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06/07/83 STATE MISSOURI v. WILLIAM SELTZER

June 7, 1983

STATE OF MISSOURI, PLAINTIFF-RESPONDENT,
v.
WILLIAM SELTZER, DEFENDANT-APPELLANT.



From the Circuit Court of the City of St. Louis; Criminal Appeal; Judge James J. Gallagher.

Motion for Rehearing Overruled, Transfer Denied July 15, 1983.

Before Pudlowski, P.j., Kelly, Smith, JJ.

The opinion of the court was delivered by: Kelly

William Seltzer, the appellant was convicted by a jury in the Circuit Court for the City of St. Louis of Assault in the First Degree, § 565.050 RSMo. 1978, *fn1 and was sentenced to twenty five years in the custody of the Missouri Department of Corrections after a finding by the trial court that he was a persistent offender. § 558.016.4 (1). He appealed and we affirm.

The prosecution has its genesis in the shooting of one Caliborne Jones in the 4000 block of McRee Street in the City of St. Louis at approximately 8:30 p.m. on August 9, 1979. According to the State's evidence Jones and two friends, Charles Finley and James Strawder had been standing on the sidewalk at the location mentioned hereinabove when appellant approached them, holding a pistol in each hand. Appellant told Jones not to run, and asked him why he, Jones, had his brother looking for appellant. Jones, at this point, tripped over the street curbing and fell down. As he was getting up appellant shot him in the lower back. Immediately after the shooting appellant left the scene. Charles Finley also departed hurriedly from the scene but James Strawder remained on the scene and assisted Jones across the street and remained with him until the police and an ambulance arrived at the scene. The following day, August 10, 1979, appellant learned that the police were looking for him so he contacted them and turned himself in.

Appellant denied shooting Jones in his trial testimony, and testified that he had been at his sister's house at the time of the shooting, where he'd remained until his wife arrived there shortly after midnight.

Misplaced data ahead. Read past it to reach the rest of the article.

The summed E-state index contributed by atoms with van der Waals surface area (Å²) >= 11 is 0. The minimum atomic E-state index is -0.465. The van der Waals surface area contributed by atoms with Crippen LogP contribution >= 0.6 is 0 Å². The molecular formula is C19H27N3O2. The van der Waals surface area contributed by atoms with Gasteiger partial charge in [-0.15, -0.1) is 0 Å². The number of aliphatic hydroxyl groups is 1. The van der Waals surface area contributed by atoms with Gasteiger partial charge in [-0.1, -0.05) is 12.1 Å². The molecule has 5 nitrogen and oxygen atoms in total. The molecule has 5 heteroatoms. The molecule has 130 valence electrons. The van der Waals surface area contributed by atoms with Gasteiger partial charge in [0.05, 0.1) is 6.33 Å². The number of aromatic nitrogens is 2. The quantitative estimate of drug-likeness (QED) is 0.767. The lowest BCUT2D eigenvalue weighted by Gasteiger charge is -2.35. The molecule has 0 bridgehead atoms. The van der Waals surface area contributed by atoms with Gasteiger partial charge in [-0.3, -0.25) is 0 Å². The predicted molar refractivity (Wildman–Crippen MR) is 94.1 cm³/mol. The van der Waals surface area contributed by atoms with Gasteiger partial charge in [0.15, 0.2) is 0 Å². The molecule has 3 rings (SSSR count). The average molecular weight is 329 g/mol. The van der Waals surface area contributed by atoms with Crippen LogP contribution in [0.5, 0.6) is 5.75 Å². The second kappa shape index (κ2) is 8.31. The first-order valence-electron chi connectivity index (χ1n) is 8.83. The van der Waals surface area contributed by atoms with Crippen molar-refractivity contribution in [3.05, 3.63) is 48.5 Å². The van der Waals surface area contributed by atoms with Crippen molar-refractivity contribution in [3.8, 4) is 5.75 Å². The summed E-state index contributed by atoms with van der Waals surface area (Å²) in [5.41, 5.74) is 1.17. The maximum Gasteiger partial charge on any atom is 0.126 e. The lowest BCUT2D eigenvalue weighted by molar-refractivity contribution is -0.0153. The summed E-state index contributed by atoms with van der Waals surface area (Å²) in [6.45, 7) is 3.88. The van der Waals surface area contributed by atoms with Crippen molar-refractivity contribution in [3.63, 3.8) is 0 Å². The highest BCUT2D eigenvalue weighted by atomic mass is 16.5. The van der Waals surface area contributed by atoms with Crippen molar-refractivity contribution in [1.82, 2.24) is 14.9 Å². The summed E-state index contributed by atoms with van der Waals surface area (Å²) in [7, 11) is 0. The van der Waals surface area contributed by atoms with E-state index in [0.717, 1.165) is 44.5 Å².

Appellant presents three Points which he contends entitles him to a reversal of his conviction and a remand to the trial court for a new trial.

His initial Point Relied On is actually three Points, all dependent upon what he contends was the perjured testimony of the complaining witness Claiborne Jones that he saw appellant shoot him. Because of this allegedly perjurious testimony he postulates that the trial court erred, (1) in overruling his pro se motion to hold Jones in contempt of court, (2) in failing to declare a mistrial at the close of the State's case, and (3) in denying appellant a new trial on the ground his conviction was based on Jones' false testimony.

Appellant's contention in the trial court was that because Jones, during the taking of his deposition on April 3, 1980, testified that he did not see appellant shoot him but that Strawder told him it was appellant who shot him, Jones' testimony at a prior trial *fn2 that appellant shot him was perjurious; and he moved orally that his testimony at this trial should be barred for that reason. After the trial court indicated that he thought the discrepancies between the deposition testimony of Jones were a matter for the jury, appellant's counsel then moved the trial court to hold Jones in contempt and this motion also was denied.

While new trials based upon charges of perjury are not to be granted lightly, Tyler v. State, 501 S.W.2d 189, 190 [1](Mo. App. 1973); however, where it appears from competent and satisfactory evidence that a witness for the prosecution has deliberately perjured himself and that without his testimony the accused would not have been convicted, a new trial must be granted. State v. Harris, 428 S.W.2d 497, 500 [1] (Mo. 1968). This is so because a conviction resting upon perjured testimony would be the antithesis of a conviction evolving from a fair trial. State v. Gant, 586 S.W.2d 755, 763 [12, 13] (Mo. App. 1979). Where it appears from competent and satisfactory evidence that a witness for the prosecution has deliberately perjured himself and that without his testimony a accused would not have been convicted, a new trial must be granted. State v. Harris, supra, 1.c. 500.

However, the mere showing that a witness on a prior occasion made statements in a deposition contradictory of his testimony at trial is not sufficient to establish perjury in the absence of other evidence proving or pretending to prove that previous statements were true. Loveless v. Locke, 313 S.W.2d 24, 31 [6] (Mo. 1958), State v. Lee, 617 S.W.2d 398, 403 [6] (Mo. 1981). Such inconsistencies go only to credibility of the witness and do not destroy said witness's trial testimony. Loveless v. Locke, supra, 1.c. 31 [4].

Furthermore, Jones' testimony that appellant shot him was corroborated by Finley and Strawder, both of whom witnesses the shooting.

We find no error meriting a new trial on any of the grounds presented under this Point and so rule.

Appellant further contends that he is entitled to a new trial because the trial court erred in overruling his objection to the Assistant Circuit Attorney arguing to the jury the fact that appellant's wife had not testified in support of his alibi. This line of argument he contends violated ยง 546.270 and Rule 27.05 (a), both of which proscribe any ...


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